The final legislation requires insurers that sell plans in new government-run exchanges to segregate payments for abortion coverage from other premiums to ensure government subsidies won’t go toward the procedure.
Still, many abortion opponents say that didn’t go far enough.
So lawmakers are turning to another provision in the legislation that says states can choose to prevent plans offered through their exchanges from covering abortion altogether. That would likely affect most individual and small-group plans in a state, starting when the exchanges launch in 2014.
The new state-level proposals are likely to rekindle abortion as a political issue in November elections. Many state candidates, particularly those running for governor and state legislature, may be forced to take a position on abortion coverage, said John C. Green, director of the Ray C. Bliss Institute of Applied Politics at the University of Akron. “Once an issue like this starts being debated in a state, everyone could become involved,” said Mr. Green, who studies how religion affects elections.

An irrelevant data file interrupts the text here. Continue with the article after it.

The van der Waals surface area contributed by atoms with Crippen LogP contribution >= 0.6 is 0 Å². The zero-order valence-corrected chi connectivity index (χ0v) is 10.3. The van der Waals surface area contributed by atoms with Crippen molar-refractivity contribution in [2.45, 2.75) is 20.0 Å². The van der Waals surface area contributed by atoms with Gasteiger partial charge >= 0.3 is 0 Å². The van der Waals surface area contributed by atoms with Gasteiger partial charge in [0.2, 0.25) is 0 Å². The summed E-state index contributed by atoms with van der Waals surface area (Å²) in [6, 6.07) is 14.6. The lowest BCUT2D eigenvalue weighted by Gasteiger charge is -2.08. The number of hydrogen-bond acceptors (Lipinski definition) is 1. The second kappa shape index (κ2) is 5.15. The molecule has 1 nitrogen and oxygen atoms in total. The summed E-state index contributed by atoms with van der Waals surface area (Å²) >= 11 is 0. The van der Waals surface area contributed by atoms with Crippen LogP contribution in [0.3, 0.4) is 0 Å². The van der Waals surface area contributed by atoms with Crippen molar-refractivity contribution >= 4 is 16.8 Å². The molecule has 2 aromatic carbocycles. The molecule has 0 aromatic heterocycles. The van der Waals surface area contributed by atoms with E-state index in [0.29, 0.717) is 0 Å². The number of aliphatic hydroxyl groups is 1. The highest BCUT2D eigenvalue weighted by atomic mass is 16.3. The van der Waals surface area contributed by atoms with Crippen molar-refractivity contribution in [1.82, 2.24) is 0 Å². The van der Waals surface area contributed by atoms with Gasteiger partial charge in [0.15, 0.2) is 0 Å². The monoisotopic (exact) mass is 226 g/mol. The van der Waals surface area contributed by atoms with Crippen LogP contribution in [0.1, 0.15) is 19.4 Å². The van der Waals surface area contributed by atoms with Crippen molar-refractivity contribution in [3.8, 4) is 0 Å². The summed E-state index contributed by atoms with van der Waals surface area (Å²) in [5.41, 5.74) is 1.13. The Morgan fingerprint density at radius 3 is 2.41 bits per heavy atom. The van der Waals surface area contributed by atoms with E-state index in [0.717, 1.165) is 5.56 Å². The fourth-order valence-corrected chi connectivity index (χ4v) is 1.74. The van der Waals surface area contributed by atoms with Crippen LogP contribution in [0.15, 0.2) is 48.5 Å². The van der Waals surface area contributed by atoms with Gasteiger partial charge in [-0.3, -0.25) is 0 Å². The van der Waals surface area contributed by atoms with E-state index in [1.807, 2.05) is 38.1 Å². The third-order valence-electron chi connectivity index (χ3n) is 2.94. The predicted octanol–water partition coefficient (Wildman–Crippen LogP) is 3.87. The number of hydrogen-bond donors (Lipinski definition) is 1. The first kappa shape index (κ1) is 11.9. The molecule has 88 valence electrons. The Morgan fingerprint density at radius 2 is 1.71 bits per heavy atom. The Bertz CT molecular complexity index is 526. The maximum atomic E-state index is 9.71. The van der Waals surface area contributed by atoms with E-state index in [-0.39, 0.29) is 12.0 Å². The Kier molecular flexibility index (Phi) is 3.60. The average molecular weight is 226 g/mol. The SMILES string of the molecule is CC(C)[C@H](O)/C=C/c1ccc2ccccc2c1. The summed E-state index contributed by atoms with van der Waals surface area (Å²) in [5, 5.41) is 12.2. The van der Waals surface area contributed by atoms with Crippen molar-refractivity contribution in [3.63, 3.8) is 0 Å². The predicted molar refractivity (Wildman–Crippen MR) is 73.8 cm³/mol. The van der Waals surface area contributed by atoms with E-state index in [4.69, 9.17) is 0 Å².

The debate could spill over to congressional races as well. But these are expected to largely turn on bigger-picture issues like the economy and the role of government, said Charlie Cook, who edits the Cook Political Report.
Since the beginning of this year, lawmakers in five states including Tennessee and Oklahoma have introduced bills that would generally block abortion coverage in exchange plans, according to the Guttmacher Institute, a research group that supports abortion rights.
In Mississippi, state Sen. Alan Nunnelee, who is a Republican candidate for Congress, plans to introduce a similar bill this month. The federal language in the health bill, Mr. Nunnelee said, is “absolutely not” enough to ensure that government funds don’t support abortion. Mr. Nunnelee is in a competitive congressional race this fall, according to the Cook Political Report.